Prague is more than Charles Bridge and the castle

where to go for some unusual experience


The quay by the Vltava: ‘You can buy a beer in a plastic cup and dance to live music played at the club Bajkazyl.’
Náplavka, Rašínovo nábřeží, Prague 2, 

Nákladové nádraží Žižkov

A former freight rail station and now a cultural centre with an outdoor terrace in an industrial space, the activities here focus on architecture, art exhibitions, theatre, film, workshops and discussions.
Jana Želivského 2, Prague 3,

Žižkov Tower

The tallest structure in Prague’s skyline the tower offers a unique 360° view of the city with thematically capsules, a restaurant, bistro, bar and six-suite. This TV tower located in Žižkov was built between 1985 and 1992.
Mahlerovy sady 1, Prague 3,  

Prague Botanical Garden

The garden invites visitors to come and enjoy open-air (botanical?) exhibitions arranged in an impressive park, the historical Vineyard of St. Claire, the Japanese Garden, the tropicalFata Morgana greenhouse.
Trojská 800/196, Prague 7,

Ulice Krymska / Little Berlin in Prague

Krymska Street, a short downhill lane in the Vršovice district of Prague, has exploded with newfound cultural allure. It features a handful of galleries, cafes, bars, etc.
Krymská, Prague 10,

Art Gallery


DOX Centre for Contemporary Art, Architecture and Design is a multifunctional space for presenting international and Czech art, architecture and design. It is located in a renovated complex of former industrial buildings dating from the 19th century. DOX is a dynamic cultural platform and a hub of various artistic approaches and trends.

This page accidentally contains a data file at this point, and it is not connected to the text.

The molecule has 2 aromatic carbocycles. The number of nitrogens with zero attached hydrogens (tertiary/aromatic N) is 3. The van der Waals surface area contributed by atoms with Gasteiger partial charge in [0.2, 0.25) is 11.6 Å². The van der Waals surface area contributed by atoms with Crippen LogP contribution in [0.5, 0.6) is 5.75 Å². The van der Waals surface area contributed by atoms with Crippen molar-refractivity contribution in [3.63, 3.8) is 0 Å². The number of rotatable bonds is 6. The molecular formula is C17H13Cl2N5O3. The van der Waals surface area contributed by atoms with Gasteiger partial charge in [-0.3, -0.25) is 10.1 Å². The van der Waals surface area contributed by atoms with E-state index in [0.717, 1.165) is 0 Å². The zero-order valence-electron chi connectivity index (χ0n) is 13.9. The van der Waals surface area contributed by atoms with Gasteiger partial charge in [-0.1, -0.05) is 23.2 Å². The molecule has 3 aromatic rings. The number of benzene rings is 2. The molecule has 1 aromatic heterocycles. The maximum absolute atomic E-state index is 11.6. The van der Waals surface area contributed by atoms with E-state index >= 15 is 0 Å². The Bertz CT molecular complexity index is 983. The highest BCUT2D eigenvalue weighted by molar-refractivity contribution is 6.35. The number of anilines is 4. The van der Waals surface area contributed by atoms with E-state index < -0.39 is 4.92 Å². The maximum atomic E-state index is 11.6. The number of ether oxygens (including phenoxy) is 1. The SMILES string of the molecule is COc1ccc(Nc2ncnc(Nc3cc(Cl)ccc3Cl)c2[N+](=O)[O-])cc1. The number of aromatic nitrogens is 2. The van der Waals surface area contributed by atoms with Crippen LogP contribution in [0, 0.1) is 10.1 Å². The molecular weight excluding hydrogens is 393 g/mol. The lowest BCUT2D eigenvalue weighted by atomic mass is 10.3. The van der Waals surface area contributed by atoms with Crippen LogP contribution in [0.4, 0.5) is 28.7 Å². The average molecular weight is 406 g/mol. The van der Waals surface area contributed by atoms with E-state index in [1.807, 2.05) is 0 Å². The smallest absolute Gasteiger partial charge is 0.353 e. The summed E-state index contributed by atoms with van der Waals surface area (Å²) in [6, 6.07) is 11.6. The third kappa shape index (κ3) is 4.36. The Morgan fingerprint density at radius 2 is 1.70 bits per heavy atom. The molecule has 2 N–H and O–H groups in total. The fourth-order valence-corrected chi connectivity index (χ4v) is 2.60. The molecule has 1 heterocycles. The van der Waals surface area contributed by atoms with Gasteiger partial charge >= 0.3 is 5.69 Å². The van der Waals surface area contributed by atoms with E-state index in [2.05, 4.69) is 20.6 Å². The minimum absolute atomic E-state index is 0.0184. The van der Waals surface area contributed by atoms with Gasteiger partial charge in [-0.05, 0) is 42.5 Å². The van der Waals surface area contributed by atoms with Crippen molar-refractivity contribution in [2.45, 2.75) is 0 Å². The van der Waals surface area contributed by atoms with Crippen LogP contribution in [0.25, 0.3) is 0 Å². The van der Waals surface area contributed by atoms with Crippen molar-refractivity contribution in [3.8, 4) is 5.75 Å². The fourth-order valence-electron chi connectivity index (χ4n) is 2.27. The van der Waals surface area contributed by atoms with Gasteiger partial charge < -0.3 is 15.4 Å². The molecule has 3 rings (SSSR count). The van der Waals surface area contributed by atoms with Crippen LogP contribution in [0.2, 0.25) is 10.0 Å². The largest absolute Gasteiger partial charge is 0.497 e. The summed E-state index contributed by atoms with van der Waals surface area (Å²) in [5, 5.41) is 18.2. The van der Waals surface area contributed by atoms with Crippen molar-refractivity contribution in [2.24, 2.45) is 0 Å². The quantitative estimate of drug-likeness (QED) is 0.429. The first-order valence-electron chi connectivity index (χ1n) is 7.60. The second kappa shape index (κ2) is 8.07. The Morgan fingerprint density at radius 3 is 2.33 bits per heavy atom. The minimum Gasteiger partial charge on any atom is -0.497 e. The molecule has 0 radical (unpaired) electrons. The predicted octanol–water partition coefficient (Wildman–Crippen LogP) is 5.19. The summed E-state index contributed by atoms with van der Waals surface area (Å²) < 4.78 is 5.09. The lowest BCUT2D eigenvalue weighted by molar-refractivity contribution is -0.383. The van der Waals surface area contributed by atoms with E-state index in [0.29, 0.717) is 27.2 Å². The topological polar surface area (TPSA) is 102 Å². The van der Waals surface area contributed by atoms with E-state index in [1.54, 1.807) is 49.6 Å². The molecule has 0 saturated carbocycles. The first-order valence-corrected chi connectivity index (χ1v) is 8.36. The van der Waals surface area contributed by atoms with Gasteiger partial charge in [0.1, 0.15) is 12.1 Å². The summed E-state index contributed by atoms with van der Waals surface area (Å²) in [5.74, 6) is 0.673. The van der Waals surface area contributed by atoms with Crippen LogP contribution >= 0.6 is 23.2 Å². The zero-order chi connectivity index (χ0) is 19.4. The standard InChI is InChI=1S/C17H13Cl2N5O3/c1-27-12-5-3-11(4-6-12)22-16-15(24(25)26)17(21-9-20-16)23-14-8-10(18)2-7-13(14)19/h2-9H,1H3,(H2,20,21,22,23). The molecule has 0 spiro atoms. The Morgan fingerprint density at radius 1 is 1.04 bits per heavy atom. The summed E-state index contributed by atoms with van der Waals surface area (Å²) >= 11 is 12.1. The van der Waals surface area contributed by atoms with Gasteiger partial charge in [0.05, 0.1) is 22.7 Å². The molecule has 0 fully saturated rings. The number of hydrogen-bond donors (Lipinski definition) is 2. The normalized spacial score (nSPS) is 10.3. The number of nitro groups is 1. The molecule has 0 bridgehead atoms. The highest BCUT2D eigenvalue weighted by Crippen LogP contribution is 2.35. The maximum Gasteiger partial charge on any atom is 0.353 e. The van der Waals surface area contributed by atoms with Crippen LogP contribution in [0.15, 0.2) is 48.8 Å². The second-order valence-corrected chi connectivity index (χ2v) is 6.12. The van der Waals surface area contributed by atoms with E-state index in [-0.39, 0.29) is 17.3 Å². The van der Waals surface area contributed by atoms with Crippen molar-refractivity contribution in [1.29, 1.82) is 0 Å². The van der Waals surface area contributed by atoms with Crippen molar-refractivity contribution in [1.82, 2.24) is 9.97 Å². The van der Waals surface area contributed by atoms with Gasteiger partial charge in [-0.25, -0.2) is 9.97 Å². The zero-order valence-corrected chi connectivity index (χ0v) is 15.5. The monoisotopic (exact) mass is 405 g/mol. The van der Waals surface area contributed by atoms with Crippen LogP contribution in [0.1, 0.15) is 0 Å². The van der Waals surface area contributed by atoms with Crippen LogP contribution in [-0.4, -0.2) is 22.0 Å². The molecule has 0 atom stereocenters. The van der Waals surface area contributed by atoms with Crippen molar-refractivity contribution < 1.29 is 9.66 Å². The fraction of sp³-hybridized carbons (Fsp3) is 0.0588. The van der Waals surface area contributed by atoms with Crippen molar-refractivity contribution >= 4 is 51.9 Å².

Poupětova 1, Prague 7,  

National Gallery

The National Gallery collects, studies and exhibits paintings, sculpture, prints, and work in the field of ‘new media’. The collection includes work by Czech and international artists.
Dukelských hrdinů 47, Prague 7, 

Prague City Gallery

City Gallery Prague – the second most important art institution in the Czech Republic after the National Gallery in Prague – was established on 1 May 1963. It was assigned to collect, protect, study and manage Czech art of the 19th, 20th and 21st centuries. 
Mariánské Square 98/1, Prague 1,

Galerie u Betlémské kaple (Bethlehem Chapel Gallery)

The gallery focuses primarily on Czech post-war art, surrealism and abstract art from the 1960s. The gallery also specialises in art in the style ofCzechoslovak constructivism and geometric abstraction.
Betlémské náměstí 1004/8, Prague 1,


Kvalitář Gallery represents a space for direct encounters with/for coming face to face with  contemporary Czech art. The gallery presents outstanding talents in the domestic art scene across different generations and styles.
Senovážné náměstí 1628/17, Prague 1,


Gallery of Czech Graphic Art since 1917.
Smetanovo nábřeží 995/6, Prague 1,